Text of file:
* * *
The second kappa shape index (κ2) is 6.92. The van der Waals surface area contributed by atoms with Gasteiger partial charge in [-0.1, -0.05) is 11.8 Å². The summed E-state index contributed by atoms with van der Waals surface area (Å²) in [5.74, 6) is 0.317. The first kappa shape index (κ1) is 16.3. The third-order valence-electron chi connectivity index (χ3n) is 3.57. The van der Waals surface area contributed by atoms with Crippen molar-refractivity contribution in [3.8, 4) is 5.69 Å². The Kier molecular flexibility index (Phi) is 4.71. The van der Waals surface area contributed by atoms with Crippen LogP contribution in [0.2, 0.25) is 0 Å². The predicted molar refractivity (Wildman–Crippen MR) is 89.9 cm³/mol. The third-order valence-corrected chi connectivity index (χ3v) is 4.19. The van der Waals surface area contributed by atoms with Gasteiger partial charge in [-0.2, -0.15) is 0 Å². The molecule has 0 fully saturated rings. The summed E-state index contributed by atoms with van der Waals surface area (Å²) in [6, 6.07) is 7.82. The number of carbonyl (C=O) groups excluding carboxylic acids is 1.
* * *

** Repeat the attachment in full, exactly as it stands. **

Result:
The second kappa shape index (κ2) is 6.92. The van der Waals surface area contributed by atoms with Gasteiger partial charge in [-0.1, -0.05) is 11.8 Å². The summed E-state index contributed by atoms with van der Waals surface area (Å²) in [5.74, 6) is 0.317. The first kappa shape index (κ1) is 16.3. The third-order valence-electron chi connectivity index (χ3n) is 3.57. The van der Waals surface area contributed by atoms with Crippen molar-refractivity contribution in [3.8, 4) is 5.69 Å². The Kier molecular flexibility index (Phi) is 4.71. The van der Waals surface area contributed by atoms with Crippen LogP contribution in [0.2, 0.25) is 0 Å². The predicted molar refractivity (Wildman–Crippen MR) is 89.9 cm³/mol. The third-order valence-corrected chi connectivity index (χ3v) is 4.19. The van der Waals surface area contributed by atoms with Gasteiger partial charge in [-0.2, -0.15) is 0 Å². The molecule has 0 fully saturated rings. The summed E-state index contributed by atoms with van der Waals surface area (Å²) in [6, 6.07) is 7.82. The number of carbonyl (C=O) groups excluding carboxylic acids is 1.